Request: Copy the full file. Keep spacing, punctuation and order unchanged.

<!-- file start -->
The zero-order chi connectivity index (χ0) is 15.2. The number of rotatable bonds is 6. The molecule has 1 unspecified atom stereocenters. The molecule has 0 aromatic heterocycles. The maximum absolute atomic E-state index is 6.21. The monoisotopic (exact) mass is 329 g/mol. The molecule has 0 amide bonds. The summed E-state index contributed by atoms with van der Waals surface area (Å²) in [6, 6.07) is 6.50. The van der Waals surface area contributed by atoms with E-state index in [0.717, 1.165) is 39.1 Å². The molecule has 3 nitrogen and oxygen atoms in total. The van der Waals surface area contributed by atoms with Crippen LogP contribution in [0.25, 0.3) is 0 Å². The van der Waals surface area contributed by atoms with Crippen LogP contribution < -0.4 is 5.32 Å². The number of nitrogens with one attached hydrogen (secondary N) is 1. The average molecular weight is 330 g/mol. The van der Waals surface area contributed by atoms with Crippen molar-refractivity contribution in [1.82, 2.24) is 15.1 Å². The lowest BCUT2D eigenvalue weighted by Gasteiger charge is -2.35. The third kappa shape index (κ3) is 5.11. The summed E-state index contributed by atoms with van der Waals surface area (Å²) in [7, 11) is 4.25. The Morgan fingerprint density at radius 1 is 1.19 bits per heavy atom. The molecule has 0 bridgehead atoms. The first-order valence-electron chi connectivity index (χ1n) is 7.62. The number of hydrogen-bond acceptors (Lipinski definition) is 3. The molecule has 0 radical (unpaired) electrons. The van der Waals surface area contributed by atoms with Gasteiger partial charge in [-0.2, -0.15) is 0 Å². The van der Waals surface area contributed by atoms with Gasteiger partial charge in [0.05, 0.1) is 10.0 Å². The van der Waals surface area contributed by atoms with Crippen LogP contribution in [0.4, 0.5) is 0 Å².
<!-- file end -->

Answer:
The zero-order chi connectivity index (χ0) is 15.2. The number of rotatable bonds is 6. The molecule has 1 unspecified atom stereocenters. The molecule has 0 aromatic heterocycles. The maximum absolute atomic E-state index is 6.21. The monoisotopic (exact) mass is 329 g/mol. The molecule has 0 amide bonds. The summed E-state index contributed by atoms with van der Waals surface area (Å²) in [6, 6.07) is 6.50. The van der Waals surface area contributed by atoms with E-state index in [0.717, 1.165) is 39.1 Å². The molecule has 3 nitrogen and oxygen atoms in total. The van der Waals surface area contributed by atoms with Crippen LogP contribution in [0.25, 0.3) is 0 Å². The van der Waals surface area contributed by atoms with Crippen LogP contribution < -0.4 is 5.32 Å². The number of nitrogens with one attached hydrogen (secondary N) is 1. The average molecular weight is 330 g/mol. The van der Waals surface area contributed by atoms with Crippen molar-refractivity contribution in [1.82, 2.24) is 15.1 Å². The lowest BCUT2D eigenvalue weighted by Gasteiger charge is -2.35. The third kappa shape index (κ3) is 5.11. The summed E-state index contributed by atoms with van der Waals surface area (Å²) in [7, 11) is 4.25. The Morgan fingerprint density at radius 1 is 1.19 bits per heavy atom. The molecule has 0 bridgehead atoms. The first-order valence-electron chi connectivity index (χ1n) is 7.62. The number of hydrogen-bond acceptors (Lipinski definition) is 3. The molecule has 0 radical (unpaired) electrons. The van der Waals surface area contributed by atoms with Gasteiger partial charge in [-0.2, -0.15) is 0 Å². The van der Waals surface area contributed by atoms with Gasteiger partial charge in [0.05, 0.1) is 10.0 Å². The van der Waals surface area contributed by atoms with Crippen LogP contribution in [0.4, 0.5) is 0 Å².